Every Saturday morning, I look forward to spending time reading the Quartz newsletter. I thought they outdid themselves this morning and I thought I’d share these notes with you.
On Saturdays, one of the lead journalists or editors pens a 4-5 paragraph Editorial of sorts. It is always thought provoking. Today’s struck a similar chord to my note a few days ago about Nobel prizes being a celebration of science.
Good morning, Quartz readers!
Even if you’re not a scientist or literary critic, you likely couldn’t help but notice that this week was Nobel Prize week(the last prize, in economics, will be announced Oct. 9). Though most people may not remember any winner’s name next month, these 10 laureates will walk as demigods among colleagues for the rest of their lives.
They will also walk past more than a few raised eyebrows.
Awarding a prize to a few humans for such grand achievements is inherently unfair. Prizes by nature require arbitrary limitations; the science Nobels, for instance, don’t recognize large collaborations, and are restricted to anachronistic categories (where’s the technology Nobel?). Interpretations of achievement are subjective; the peace Nobel seems to reward hope more than actual peacemaking, with US president Barack Obama and Colombian president Juan Manuel Santos. And prejudice complicates the entire picking process; science Nobels overwhelmingly go to white men (women have won 18 of 593 prizes), while the literature Nobel has been criticized for excluding worthy contenders—such as Leo Tolstoy—that don’t fit the Swedish Academy’s political world view.
But as our attention careens between disasters, massive sporting spectacles, and overhyped entertainment awards, there’s still something valuable in setting aside a week to celebrate knowledge itself. Other disciplines have their “Nobels” too, like the Fields Medal in mathematics or the Turing Award in computer science. But it is only the Nobel Prize that manages to draw attention from beyond the ivory tower, turning even the man and woman in the street to marvel at our ever-growing pyramid of human invention and ingenuity—in a vital counterbalance to calls from politicians to reject “experts.”
Arbitrary and subjective as they may be, prizes and competitions seize the public’s attention precisely because they give us heroes. They make people care about abstract subjects through the story of an individual, even if our desire for role models is flawed to begin with. Critics of the Nobel Prize, often journalists or academics, tend to take a zero-sum approach when they decry the Prize’s selection flaws. But perhaps a better approach would be to shed light on even more prizes and deserving individuals on the frontiers of human knowledge, instead. After all, Nobel week doesn’t have to be the only week each year when we celebrate what it means to be an advanced species.—Akshat Rathi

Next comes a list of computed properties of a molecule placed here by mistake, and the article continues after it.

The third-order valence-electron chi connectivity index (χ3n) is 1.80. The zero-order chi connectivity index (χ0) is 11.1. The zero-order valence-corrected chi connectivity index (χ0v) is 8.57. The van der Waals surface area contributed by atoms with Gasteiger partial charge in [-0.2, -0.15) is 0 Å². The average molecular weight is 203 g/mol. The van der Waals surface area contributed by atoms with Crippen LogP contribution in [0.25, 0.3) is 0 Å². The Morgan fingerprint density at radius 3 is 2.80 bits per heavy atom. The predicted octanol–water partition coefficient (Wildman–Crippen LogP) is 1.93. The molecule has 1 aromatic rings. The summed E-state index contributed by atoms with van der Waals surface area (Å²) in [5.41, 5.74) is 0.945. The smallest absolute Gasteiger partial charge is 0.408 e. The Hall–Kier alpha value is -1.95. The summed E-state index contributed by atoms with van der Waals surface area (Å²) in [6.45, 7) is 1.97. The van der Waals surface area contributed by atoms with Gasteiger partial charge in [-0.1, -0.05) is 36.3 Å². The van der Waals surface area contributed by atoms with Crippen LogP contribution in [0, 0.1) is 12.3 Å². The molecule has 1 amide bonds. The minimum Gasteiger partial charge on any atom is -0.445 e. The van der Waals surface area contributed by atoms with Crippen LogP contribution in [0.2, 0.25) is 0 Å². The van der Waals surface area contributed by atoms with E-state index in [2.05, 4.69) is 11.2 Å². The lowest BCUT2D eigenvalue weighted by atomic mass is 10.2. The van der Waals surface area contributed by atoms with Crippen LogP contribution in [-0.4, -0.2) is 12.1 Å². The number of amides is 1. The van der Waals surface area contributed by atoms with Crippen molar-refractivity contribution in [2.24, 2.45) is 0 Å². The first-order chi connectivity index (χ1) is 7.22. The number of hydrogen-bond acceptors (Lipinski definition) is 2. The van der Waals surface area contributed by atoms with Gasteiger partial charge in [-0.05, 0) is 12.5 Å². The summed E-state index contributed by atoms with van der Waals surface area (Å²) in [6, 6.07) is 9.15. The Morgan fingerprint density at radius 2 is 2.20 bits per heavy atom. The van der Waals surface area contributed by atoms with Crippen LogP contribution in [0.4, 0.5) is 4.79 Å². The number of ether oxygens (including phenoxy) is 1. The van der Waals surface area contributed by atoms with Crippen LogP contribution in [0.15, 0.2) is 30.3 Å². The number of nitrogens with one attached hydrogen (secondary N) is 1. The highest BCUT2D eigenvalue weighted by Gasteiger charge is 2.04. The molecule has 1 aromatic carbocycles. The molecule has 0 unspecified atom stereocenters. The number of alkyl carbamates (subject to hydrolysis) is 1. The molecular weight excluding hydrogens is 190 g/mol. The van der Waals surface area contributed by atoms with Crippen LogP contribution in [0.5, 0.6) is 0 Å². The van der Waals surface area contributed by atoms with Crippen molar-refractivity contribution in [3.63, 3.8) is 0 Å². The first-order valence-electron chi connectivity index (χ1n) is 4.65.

In addition the editorial note, they bring together some of the most noteworthy articles from the week. I try to read a couple and skim a few more. Here are a few that were, in equal parts, fascinating.
China’s blockchain ambitions—politics be damned. In a journey from Inner Mongolia’s bitcoin mines to a palatial villa for the Beijing’s bitcoin elite, Joon Ian Wong parses the reason why China has become dominant in the stateless cryptocurrency, and why its corporate establishment is now taking aim at the underlying technology.
Snapchat has become the perfect tool for understanding tragedy. The social network makes a surprisingly effective window into real-time news events—especially when disaster strikes. Mike Murphy reveals the deeply intimate perspective of Snap Maps, surfacing user views from Las Vegas, Catalonia and Mexico City, even after the news trucks leave.
An ex-“healer” sees the light. Information bubbles don’t just block political discourse, they filter out scientific evidence—and can end up endangering people’s health. Akshat Rathi profiles a former naturopath turned skeptic for a look at how even thoughtful people can end up blinded by false belief.
Germans are increasingly obsessed with “Heimat.” Anxiety over globalization, digitization, and migration has spurred a nationwide soul-search about the concept of “homeland.” At Reuters, Andrea Shalal explores Germany’s surging demand for dirndls, cuckoo clocks and detective novels.
How Breitbart took white nationalism mainstream. BuzzFeed reporter Joseph Bernstein takes a damning behind-the-scenes look at the right-wing US website, its editor Steve Bannon, and the billionaire Mercer family that funds it, based on a cache of emails exchanged within the site’s inner circle.
WANTED: Two piglets named Lucy and Ethel. Why is the FBI is hunting down escaped baby pigs from Smithfield Foods, the world’s biggest pork producer? At the Intercept, Glenn Greenwald examines the ties between the US government and Big Food, and explores animal rights activists’ powerful new tool: virtual reality experiences of factory farming.
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